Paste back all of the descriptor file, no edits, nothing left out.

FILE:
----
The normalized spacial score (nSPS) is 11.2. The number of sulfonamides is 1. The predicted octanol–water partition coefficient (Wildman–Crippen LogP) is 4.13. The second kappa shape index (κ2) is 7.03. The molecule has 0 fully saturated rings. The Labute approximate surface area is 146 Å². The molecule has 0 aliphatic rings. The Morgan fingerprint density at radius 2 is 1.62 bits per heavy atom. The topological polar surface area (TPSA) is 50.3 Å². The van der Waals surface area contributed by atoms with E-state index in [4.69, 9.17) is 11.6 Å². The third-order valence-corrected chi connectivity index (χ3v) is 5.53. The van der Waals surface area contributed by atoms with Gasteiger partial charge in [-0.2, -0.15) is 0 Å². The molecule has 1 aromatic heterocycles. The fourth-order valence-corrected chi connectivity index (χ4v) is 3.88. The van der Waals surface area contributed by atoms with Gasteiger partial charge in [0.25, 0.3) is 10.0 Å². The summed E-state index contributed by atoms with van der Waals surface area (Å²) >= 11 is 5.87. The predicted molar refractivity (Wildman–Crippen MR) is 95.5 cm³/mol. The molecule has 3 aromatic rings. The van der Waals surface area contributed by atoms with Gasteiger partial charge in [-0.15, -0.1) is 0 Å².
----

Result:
The normalized spacial score (nSPS) is 11.2. The number of sulfonamides is 1. The predicted octanol–water partition coefficient (Wildman–Crippen LogP) is 4.13. The second kappa shape index (κ2) is 7.03. The molecule has 0 fully saturated rings. The Labute approximate surface area is 146 Å². The molecule has 0 aliphatic rings. The Morgan fingerprint density at radius 2 is 1.62 bits per heavy atom. The topological polar surface area (TPSA) is 50.3 Å². The van der Waals surface area contributed by atoms with E-state index in [4.69, 9.17) is 11.6 Å². The third-order valence-corrected chi connectivity index (χ3v) is 5.53. The van der Waals surface area contributed by atoms with Gasteiger partial charge in [-0.2, -0.15) is 0 Å². The molecule has 1 aromatic heterocycles. The fourth-order valence-corrected chi connectivity index (χ4v) is 3.88. The van der Waals surface area contributed by atoms with Gasteiger partial charge in [0.25, 0.3) is 10.0 Å². The summed E-state index contributed by atoms with van der Waals surface area (Å²) >= 11 is 5.87. The predicted molar refractivity (Wildman–Crippen MR) is 95.5 cm³/mol. The molecule has 3 aromatic rings. The van der Waals surface area contributed by atoms with Gasteiger partial charge in [-0.15, -0.1) is 0 Å².